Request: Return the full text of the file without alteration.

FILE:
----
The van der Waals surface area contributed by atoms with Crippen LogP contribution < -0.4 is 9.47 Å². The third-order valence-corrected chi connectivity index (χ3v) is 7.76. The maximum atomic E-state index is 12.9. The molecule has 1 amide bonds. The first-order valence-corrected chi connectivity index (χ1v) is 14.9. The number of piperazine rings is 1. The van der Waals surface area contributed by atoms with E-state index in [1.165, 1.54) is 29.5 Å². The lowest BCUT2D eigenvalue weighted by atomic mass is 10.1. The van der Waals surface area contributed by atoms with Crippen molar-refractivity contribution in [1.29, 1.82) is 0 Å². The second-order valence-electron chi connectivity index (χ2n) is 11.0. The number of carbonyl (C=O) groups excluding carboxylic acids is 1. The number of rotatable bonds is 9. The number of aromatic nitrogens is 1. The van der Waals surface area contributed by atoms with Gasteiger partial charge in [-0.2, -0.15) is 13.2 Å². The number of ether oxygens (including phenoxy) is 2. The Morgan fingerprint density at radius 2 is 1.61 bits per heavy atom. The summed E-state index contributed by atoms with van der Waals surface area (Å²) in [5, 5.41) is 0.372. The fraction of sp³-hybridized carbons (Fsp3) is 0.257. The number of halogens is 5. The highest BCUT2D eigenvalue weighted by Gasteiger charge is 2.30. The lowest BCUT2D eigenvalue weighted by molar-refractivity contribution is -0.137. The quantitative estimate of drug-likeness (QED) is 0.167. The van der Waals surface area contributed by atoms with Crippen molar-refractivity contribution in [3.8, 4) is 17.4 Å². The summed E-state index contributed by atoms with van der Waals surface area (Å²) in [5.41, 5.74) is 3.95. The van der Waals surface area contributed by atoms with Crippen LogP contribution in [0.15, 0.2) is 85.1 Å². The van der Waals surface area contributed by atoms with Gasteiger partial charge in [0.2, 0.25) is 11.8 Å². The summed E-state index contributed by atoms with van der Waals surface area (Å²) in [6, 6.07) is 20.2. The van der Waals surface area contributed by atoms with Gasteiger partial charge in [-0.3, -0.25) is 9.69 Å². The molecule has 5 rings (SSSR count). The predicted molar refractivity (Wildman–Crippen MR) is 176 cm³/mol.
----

The van der Waals surface area contributed by atoms with Crippen LogP contribution < -0.4 is 9.47 Å². The third-order valence-corrected chi connectivity index (χ3v) is 7.76. The maximum atomic E-state index is 12.9. The molecule has 1 amide bonds. The first-order valence-corrected chi connectivity index (χ1v) is 14.9. The number of piperazine rings is 1. The van der Waals surface area contributed by atoms with E-state index in [1.165, 1.54) is 29.5 Å². The lowest BCUT2D eigenvalue weighted by atomic mass is 10.1. The van der Waals surface area contributed by atoms with Crippen molar-refractivity contribution in [1.29, 1.82) is 0 Å². The second-order valence-electron chi connectivity index (χ2n) is 11.0. The number of carbonyl (C=O) groups excluding carboxylic acids is 1. The number of rotatable bonds is 9. The number of aromatic nitrogens is 1. The van der Waals surface area contributed by atoms with Gasteiger partial charge in [-0.2, -0.15) is 13.2 Å². The number of ether oxygens (including phenoxy) is 2. The Morgan fingerprint density at radius 2 is 1.61 bits per heavy atom. The summed E-state index contributed by atoms with van der Waals surface area (Å²) in [5, 5.41) is 0.372. The fraction of sp³-hybridized carbons (Fsp3) is 0.257. The number of halogens is 5. The highest BCUT2D eigenvalue weighted by Gasteiger charge is 2.30. The lowest BCUT2D eigenvalue weighted by molar-refractivity contribution is -0.137. The quantitative estimate of drug-likeness (QED) is 0.167. The van der Waals surface area contributed by atoms with Crippen molar-refractivity contribution in [3.8, 4) is 17.4 Å². The summed E-state index contributed by atoms with van der Waals surface area (Å²) in [5.41, 5.74) is 3.95. The van der Waals surface area contributed by atoms with Crippen LogP contribution in [0.15, 0.2) is 85.1 Å². The van der Waals surface area contributed by atoms with Gasteiger partial charge in [0.2, 0.25) is 11.8 Å². The summed E-state index contributed by atoms with van der Waals surface area (Å²) in [6, 6.07) is 20.2. The van der Waals surface area contributed by atoms with Gasteiger partial charge in [-0.3, -0.25) is 9.69 Å². The molecule has 5 rings (SSSR count). The predicted molar refractivity (Wildman–Crippen MR) is 176 cm³/mol.